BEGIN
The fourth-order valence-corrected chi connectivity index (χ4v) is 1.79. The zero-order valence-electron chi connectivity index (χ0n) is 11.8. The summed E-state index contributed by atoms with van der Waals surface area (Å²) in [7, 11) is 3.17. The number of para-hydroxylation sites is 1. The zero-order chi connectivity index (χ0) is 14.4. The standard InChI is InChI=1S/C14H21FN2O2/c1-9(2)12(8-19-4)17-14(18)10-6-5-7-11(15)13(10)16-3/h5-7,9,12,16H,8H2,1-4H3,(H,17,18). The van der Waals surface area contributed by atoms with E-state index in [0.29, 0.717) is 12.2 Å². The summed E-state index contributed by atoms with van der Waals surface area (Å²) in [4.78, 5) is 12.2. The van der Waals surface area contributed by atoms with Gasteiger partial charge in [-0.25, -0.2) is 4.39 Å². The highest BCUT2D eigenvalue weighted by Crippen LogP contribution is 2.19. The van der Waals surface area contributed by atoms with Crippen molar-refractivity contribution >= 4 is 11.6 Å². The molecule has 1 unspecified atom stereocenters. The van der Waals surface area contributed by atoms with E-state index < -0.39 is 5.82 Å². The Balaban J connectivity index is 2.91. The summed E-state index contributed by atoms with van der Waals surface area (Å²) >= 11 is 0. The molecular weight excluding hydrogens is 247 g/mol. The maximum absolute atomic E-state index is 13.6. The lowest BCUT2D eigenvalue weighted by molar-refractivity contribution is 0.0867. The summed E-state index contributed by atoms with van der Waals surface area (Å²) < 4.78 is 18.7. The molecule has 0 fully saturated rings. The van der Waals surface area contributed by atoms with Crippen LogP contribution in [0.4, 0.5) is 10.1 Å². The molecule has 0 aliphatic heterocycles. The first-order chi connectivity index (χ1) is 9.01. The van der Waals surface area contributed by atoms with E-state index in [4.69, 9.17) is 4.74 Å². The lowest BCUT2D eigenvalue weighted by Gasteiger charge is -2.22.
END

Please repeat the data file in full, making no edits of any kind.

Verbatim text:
The fourth-order valence-corrected chi connectivity index (χ4v) is 1.79. The zero-order valence-electron chi connectivity index (χ0n) is 11.8. The summed E-state index contributed by atoms with van der Waals surface area (Å²) in [7, 11) is 3.17. The number of para-hydroxylation sites is 1. The zero-order chi connectivity index (χ0) is 14.4. The standard InChI is InChI=1S/C14H21FN2O2/c1-9(2)12(8-19-4)17-14(18)10-6-5-7-11(15)13(10)16-3/h5-7,9,12,16H,8H2,1-4H3,(H,17,18). The van der Waals surface area contributed by atoms with E-state index in [0.29, 0.717) is 12.2 Å². The summed E-state index contributed by atoms with van der Waals surface area (Å²) in [4.78, 5) is 12.2. The van der Waals surface area contributed by atoms with Gasteiger partial charge in [-0.25, -0.2) is 4.39 Å². The highest BCUT2D eigenvalue weighted by Crippen LogP contribution is 2.19. The van der Waals surface area contributed by atoms with Crippen molar-refractivity contribution >= 4 is 11.6 Å². The molecule has 1 unspecified atom stereocenters. The van der Waals surface area contributed by atoms with E-state index < -0.39 is 5.82 Å². The Balaban J connectivity index is 2.91. The summed E-state index contributed by atoms with van der Waals surface area (Å²) >= 11 is 0. The molecular weight excluding hydrogens is 247 g/mol. The maximum absolute atomic E-state index is 13.6. The lowest BCUT2D eigenvalue weighted by molar-refractivity contribution is 0.0867. The summed E-state index contributed by atoms with van der Waals surface area (Å²) < 4.78 is 18.7. The molecule has 0 fully saturated rings. The van der Waals surface area contributed by atoms with Crippen LogP contribution in [0.4, 0.5) is 10.1 Å². The molecule has 0 aliphatic heterocycles. The first-order chi connectivity index (χ1) is 9.01. The van der Waals surface area contributed by atoms with E-state index in [4.69, 9.17) is 4.74 Å². The lowest BCUT2D eigenvalue weighted by Gasteiger charge is -2.22.